By Jack Klang
Last summer in Northern Michigan where I live, a local teen died after going for a swim in a marina. Although officially classified as drowning, his death was caused by electrocution after he entered the water where there was a field of stray electrical current. In technical terms, this tragedy is referred to as an Electric Shock Drowning (ESD); it’s a scenario that plays out many times each year in marinas around the world. ESD gives no warning and leaves no marks on its victims. It can happen to anyone. How can we prevent this tragedy?
Where does the electricity come from?
Alternating electrical currents (AC) can leak into the water from faulty wiring in a marina’s electrical system. When the AC comes in contact with the water, it can create an electrically charged field in the marina waters. On board, an improperly installed appliance or a defective shore power supply can create an electrified field around a boat. When faulty shore power or wiring comes in contact with a boat’s grounding system, all metal objects on the boat become electrified with 120-220 volts of shore power. Following this path, stray current can form an electrified field in the water under and around the boat.
What should you know about ESD?
Alternating current (AC) must ground itself to complete an electrical circuit. When a person enters charged water, the human body becomes the pathway to completing the electrical circuit. Electric shock survivors say the initial feeling is a shock followed by paralysis, which renders a person unable to swim. Most victims are unable to call for help. It only takes a small amount of current (50-100 milliamps) to quickly cause death. That’s not even enough AC to trip a ground fault interrupter.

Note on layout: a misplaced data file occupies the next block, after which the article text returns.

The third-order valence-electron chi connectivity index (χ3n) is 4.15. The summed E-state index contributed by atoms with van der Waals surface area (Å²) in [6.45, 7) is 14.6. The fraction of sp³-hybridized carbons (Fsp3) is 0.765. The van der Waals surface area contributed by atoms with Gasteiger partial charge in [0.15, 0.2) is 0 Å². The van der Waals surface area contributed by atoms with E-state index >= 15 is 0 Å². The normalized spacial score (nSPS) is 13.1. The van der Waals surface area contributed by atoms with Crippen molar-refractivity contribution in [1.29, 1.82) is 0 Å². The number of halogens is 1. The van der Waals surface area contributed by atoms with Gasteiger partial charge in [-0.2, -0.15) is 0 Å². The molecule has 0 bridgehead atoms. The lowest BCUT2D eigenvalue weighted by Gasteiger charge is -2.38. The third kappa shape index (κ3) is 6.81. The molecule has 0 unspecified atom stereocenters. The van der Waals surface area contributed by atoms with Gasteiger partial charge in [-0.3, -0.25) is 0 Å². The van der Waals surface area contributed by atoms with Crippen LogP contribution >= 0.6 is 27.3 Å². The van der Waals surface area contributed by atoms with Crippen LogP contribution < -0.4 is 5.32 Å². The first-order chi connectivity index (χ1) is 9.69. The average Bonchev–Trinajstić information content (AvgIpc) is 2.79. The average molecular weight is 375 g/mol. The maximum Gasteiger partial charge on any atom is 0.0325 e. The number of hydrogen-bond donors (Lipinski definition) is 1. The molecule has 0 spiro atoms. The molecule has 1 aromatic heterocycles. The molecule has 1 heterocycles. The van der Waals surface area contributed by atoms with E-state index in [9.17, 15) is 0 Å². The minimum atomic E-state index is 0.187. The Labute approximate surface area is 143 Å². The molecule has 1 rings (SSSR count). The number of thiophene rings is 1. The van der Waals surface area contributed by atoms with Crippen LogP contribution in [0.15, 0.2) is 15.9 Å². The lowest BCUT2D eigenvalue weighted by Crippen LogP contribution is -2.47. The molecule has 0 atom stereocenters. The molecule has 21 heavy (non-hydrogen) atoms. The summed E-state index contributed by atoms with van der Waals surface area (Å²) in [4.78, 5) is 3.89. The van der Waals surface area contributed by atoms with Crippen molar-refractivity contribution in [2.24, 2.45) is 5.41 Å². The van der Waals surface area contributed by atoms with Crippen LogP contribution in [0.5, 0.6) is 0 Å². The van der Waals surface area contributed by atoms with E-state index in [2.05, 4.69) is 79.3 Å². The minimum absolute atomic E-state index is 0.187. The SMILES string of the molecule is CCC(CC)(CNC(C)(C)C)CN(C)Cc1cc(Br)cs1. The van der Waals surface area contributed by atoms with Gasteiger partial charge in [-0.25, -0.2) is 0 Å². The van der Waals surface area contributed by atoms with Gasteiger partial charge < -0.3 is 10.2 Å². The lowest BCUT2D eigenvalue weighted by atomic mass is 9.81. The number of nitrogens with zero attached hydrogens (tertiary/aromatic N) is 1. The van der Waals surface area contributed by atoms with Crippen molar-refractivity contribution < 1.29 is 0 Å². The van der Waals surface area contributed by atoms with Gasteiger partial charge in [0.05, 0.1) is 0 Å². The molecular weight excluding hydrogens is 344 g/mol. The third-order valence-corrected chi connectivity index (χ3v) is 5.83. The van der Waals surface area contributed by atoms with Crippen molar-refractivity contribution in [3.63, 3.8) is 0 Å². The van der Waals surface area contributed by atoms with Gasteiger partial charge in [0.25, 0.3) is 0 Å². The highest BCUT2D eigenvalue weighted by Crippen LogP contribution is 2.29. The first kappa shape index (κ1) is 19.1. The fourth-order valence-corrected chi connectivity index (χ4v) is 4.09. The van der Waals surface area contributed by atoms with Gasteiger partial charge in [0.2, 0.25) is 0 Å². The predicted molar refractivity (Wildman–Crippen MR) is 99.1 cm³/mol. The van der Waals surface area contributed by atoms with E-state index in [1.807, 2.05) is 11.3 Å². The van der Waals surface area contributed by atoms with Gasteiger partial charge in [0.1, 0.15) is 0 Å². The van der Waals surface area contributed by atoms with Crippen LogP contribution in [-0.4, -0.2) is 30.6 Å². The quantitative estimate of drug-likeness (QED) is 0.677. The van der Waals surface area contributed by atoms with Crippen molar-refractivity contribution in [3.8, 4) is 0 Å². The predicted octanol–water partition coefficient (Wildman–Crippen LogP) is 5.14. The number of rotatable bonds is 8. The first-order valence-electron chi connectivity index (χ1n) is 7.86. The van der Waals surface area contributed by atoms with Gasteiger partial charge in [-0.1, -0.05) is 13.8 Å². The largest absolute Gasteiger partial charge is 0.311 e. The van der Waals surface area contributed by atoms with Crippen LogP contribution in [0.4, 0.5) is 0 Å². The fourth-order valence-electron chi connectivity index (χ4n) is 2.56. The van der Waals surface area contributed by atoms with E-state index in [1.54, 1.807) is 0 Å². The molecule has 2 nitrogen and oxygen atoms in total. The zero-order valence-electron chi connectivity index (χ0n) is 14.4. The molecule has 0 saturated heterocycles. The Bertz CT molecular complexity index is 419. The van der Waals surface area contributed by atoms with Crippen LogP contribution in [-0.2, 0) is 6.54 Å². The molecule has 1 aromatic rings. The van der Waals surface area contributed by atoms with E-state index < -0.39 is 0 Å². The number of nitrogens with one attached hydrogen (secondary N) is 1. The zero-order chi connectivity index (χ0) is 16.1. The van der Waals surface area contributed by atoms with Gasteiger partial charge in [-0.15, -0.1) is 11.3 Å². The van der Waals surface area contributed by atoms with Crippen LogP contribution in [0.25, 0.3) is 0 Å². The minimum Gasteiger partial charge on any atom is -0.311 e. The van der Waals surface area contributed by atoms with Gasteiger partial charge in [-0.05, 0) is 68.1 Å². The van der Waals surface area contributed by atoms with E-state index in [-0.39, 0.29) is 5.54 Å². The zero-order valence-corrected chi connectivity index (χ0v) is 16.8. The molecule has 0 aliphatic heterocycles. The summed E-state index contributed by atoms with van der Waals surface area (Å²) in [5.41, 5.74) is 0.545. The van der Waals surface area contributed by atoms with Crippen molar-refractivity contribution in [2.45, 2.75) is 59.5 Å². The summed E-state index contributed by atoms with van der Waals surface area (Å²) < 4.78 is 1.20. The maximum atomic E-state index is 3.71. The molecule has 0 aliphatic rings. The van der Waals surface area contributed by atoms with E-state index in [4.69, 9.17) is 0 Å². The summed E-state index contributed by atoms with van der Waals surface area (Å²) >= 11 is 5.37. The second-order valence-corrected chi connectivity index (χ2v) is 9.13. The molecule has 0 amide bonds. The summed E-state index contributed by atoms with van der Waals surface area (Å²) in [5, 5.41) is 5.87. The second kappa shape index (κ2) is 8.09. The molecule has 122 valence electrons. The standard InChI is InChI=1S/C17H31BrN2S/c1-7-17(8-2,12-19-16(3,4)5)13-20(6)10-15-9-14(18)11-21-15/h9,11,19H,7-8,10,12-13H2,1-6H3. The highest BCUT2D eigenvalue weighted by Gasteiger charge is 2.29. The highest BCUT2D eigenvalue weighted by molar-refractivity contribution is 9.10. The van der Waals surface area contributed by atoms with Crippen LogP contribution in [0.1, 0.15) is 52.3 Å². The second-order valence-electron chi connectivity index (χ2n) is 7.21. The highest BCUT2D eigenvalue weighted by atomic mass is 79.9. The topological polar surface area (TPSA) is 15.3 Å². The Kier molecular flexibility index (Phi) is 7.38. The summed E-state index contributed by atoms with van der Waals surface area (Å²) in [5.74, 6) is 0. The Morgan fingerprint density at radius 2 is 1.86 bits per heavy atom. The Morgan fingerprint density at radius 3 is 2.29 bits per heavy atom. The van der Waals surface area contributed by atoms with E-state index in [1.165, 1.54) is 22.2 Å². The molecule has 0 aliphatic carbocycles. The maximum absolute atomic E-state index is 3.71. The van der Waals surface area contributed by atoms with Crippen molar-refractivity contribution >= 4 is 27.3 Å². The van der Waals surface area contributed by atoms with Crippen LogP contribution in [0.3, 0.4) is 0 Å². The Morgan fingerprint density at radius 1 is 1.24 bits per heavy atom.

ESD occurs almost exclusively in fresh water because it is a poor conductor of electricity compared to salt water. Of the hundreds of case histories on file, all ESDs have occurred in fresh water.
A cooling dip in the marina may be tempting on a hot day, but it can be deadly. Never swim in fresh water marinas or around boats that have access to shore power.
What can boaters do to be safe?
It is almost impossible to know if water is free of a stray electrical current. Although you may be confident that your boat is safe, you never know about the boat docked next to you, or about the power post in your marina. Here are some safety tips:
- Never swim in fresh water marinas or around boats that have access to shore power.
- Take precautions on your own boat: check for loose or damaged wires, plugs, and connections.
- Use only marine approved shore power cords and plugs which cannot be reversed (never household extension cords).
- Any boat with electrical wiring that has been altered, improved, or newly installed is suspect – have it checked by a knowledgeable marine electrician.
- Encourage your marina to use devices that immediately detect AC leakage.
- Ask if your marina has had its electrical systems professionally inspected and certified.
Electric Shock Drownings can occur anywhere water is near an electrical current. Remember to look for the potentially dangerous conditions so that you can boat and swim safely.
About the Author: Jack Klang is a Cruising Consultant for Quantum Sail Design Group. He has shared his vast experience with thousands of sailors through his seminars, a syndicated newspaper column, magazine feature articles, television and movie appearances. He is the author of “Cruising with Quantum” a series of how-to articles covering all aspects of sailboat cruising as well as an instructional video. Jack is recognized as one of the country’s five best sailing speakers, appearing at boat shows across the country. For the past five decades, Jack has sailed the Great Lakes, Atlantic and Pacific Coasts, Caribbean, and Gulf of Mexico. He earned his first Coast Guard captain’s license at age 18 and has logged over 30,000 miles under sail as a cruiser, ASA instructor, charter captain and delivery skipper. Jack sails Michgan's Great Lakes out of of the beautiful harbor of Suttons Bay, MI.